Pierre Poujade, bookseller and political campaigner: born Saint Céré, France 1 December 1920; married 1944 Yvette Seva (three sons, two daughters); died La Bastide-L'Evêque, France 27 August 2003.
Pierre Poujade's success as a demagogic leader of an extreme right-wing movement in mid-1950s France, eruptive but short-lived, has left the word "Poujadist" to politics as a term of dismissal of popular protest movements of the right.
Former Poujadists are still to be found at the forefront of French politics and one of these, Jean-Marie Le Pen, has bettered the lesson of his former patron. Poujade was the first of a type of media-wise personality that has subsequently become more familiar on the extreme right, able to bring together disparate protests and give them a meaning, but essentially marking a refusal and rejection of mainstream politics.
Pierre Poujade was born in 1920 at Saint-Céré in the department of Lot. His father, an architect and Action Française supporter, died when he was still young and Pierre had to make his way early in life (starting as a typographer). He was interested in politics of the right and joined the youth movement of Jacques Doriot's fascistic Parti Populaire Français. However, the defeat and the collaboration of the Pétain/Laval governments turned him against Vichy and he made his way to Algiers via Spain and eventually served for a time in the RAF.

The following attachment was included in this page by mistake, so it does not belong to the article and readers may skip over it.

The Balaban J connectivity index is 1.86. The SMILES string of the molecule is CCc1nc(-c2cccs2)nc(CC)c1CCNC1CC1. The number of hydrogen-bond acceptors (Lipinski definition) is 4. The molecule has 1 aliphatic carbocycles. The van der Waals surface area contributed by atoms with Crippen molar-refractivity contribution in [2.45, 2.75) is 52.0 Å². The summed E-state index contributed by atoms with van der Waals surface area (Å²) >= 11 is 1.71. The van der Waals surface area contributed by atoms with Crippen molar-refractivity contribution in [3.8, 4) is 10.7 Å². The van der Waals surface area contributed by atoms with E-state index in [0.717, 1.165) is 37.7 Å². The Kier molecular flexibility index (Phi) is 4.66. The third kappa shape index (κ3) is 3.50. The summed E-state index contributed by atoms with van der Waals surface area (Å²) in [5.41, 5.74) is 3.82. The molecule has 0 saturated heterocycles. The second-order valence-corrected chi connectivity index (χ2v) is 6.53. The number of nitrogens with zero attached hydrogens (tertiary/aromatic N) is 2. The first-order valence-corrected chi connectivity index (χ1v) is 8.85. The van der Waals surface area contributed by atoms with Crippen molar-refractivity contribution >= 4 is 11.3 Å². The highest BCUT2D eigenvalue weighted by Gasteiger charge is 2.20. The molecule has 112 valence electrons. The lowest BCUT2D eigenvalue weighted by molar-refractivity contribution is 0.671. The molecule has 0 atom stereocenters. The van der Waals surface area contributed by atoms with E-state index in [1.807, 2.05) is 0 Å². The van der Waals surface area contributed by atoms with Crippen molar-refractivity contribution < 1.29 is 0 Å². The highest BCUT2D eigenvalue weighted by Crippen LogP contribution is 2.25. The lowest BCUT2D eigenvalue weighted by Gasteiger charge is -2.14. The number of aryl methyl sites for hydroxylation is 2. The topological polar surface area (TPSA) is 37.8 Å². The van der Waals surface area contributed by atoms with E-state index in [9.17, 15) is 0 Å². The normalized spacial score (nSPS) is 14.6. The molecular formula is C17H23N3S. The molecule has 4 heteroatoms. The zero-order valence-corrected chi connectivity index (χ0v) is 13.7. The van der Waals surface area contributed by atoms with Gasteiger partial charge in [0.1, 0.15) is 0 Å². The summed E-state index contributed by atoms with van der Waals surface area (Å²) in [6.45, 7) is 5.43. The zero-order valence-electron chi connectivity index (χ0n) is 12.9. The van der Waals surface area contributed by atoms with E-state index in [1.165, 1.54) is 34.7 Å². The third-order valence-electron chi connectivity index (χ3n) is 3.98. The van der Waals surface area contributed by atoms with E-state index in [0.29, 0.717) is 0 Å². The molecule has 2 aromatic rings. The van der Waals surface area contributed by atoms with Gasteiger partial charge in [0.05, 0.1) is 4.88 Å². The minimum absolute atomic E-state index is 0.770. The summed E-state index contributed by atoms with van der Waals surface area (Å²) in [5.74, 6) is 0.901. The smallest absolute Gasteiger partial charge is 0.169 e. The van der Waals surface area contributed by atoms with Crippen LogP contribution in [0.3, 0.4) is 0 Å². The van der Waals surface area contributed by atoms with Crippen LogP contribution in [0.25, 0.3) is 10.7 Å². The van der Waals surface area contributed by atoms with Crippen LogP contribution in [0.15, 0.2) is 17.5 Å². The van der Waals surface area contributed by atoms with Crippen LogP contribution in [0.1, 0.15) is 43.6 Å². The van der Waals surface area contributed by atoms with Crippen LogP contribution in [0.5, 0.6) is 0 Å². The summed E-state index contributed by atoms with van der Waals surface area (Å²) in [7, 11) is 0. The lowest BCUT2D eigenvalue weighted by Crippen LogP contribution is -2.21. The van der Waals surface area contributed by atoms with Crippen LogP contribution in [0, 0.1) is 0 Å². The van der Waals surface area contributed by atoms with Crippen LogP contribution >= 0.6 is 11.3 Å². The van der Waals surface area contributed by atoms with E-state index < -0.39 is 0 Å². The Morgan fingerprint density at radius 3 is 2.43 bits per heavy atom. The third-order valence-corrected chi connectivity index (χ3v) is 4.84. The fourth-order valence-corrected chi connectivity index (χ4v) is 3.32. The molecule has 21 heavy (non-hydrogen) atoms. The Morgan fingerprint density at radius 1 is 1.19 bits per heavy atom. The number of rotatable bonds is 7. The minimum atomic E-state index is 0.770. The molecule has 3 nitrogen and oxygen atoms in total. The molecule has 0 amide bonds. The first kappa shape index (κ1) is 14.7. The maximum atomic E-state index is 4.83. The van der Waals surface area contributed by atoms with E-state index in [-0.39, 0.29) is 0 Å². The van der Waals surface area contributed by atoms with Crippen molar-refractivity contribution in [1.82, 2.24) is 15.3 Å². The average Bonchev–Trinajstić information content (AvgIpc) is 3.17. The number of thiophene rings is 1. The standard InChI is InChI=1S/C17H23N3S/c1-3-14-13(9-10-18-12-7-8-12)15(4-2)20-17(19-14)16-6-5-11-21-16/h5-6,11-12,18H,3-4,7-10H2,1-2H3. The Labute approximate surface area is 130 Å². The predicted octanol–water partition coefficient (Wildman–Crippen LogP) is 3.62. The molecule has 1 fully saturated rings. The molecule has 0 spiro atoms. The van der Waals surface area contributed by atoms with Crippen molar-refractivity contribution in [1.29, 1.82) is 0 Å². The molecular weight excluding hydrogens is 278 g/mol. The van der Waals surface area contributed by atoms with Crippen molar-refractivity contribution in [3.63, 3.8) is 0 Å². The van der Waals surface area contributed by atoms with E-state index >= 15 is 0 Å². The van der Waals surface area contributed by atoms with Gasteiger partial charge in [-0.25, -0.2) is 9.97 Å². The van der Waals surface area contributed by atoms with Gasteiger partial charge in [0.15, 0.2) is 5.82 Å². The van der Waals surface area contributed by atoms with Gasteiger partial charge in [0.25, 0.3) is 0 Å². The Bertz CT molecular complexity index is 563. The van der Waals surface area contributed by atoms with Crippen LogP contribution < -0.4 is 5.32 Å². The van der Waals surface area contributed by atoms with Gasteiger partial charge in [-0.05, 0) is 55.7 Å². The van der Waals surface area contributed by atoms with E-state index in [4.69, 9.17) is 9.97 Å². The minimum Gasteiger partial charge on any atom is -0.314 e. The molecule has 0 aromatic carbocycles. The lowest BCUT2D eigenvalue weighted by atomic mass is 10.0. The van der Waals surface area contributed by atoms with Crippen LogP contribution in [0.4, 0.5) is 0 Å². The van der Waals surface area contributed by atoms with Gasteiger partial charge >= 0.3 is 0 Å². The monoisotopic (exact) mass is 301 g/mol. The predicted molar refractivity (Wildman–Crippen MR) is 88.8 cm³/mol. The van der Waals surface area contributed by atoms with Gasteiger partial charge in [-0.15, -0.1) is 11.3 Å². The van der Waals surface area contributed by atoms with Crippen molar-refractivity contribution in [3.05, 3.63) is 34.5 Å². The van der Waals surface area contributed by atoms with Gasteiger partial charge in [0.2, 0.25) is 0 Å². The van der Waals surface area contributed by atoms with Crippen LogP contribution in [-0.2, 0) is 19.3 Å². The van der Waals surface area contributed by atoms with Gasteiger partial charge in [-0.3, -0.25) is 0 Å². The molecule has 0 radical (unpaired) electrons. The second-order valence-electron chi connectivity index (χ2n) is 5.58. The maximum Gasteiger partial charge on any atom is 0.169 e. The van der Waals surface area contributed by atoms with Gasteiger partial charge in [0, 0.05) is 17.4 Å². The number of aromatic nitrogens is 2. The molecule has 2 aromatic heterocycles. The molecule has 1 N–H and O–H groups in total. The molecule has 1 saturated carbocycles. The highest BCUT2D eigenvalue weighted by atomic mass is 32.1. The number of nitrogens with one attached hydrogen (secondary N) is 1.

When he returned to France at the Liberation, he started as a travelling salesman and then set up as a shopkeeper (of books and stationery) in Saint-Céré, and in 1953 was elected to the council as a Gaullist. Although the first post-war years were good for the very many French shopkeepers who had good profit margins and had benefited from inflation, the tide soon turned against them as restrictions and inflation ended. It was the announcement of a tax audit in the department that led to the formation of a "defence group", and then to the creation of other similar groups. Initially Poujade was promoted by a Communist councillor and was viewed sympathetically by the Communist Party, although the Communists were bit by bit eliminated.
Poujade's position as a shopkeeper was marginal and he began, using many ideas from the inter-war right, to organise this disorganised and individualist milieu inflamed by the decision to impose a local sales tax and by the Mendès France government's decision to imprison anybody who resisted tax inspection. "Poujadolf" (as l'Express called him), or "Pierrot" to his supporters, was a cynical and vulgar man. He proved an effective orator of uninhibited rhetoric inflaming xenophobia and deriding homosexuals and using anti-Semitism against Pierre Mendès France, but also appealing to a nostalgia for the old France. It had, noted one commentator, "as much intellectual content as a scream".
He was also an artisan of "direct protest" (raiding tax offices, for example) and he presented his campaign as "republican" and moral. It was representative of people displaced by modernisation who André Siegfried called those "who struggle noisily, with the frantic gestures of drowning men".
Poujade started the Union de Défense des Commerçants et Artisans with a rally at Cahors in November 1953 and its themes of anti tax and defence of the little man against the big commercial forces and against bureaucracy took off nationally during 1954. At the end of that year a weekly newspaper, Fraternité Française, was started. Poujade's UDCA touched on broader issues of national decline, decolonisation by the Mendès France government and the pace of modernisation that was rapidly changing French life in the provinces.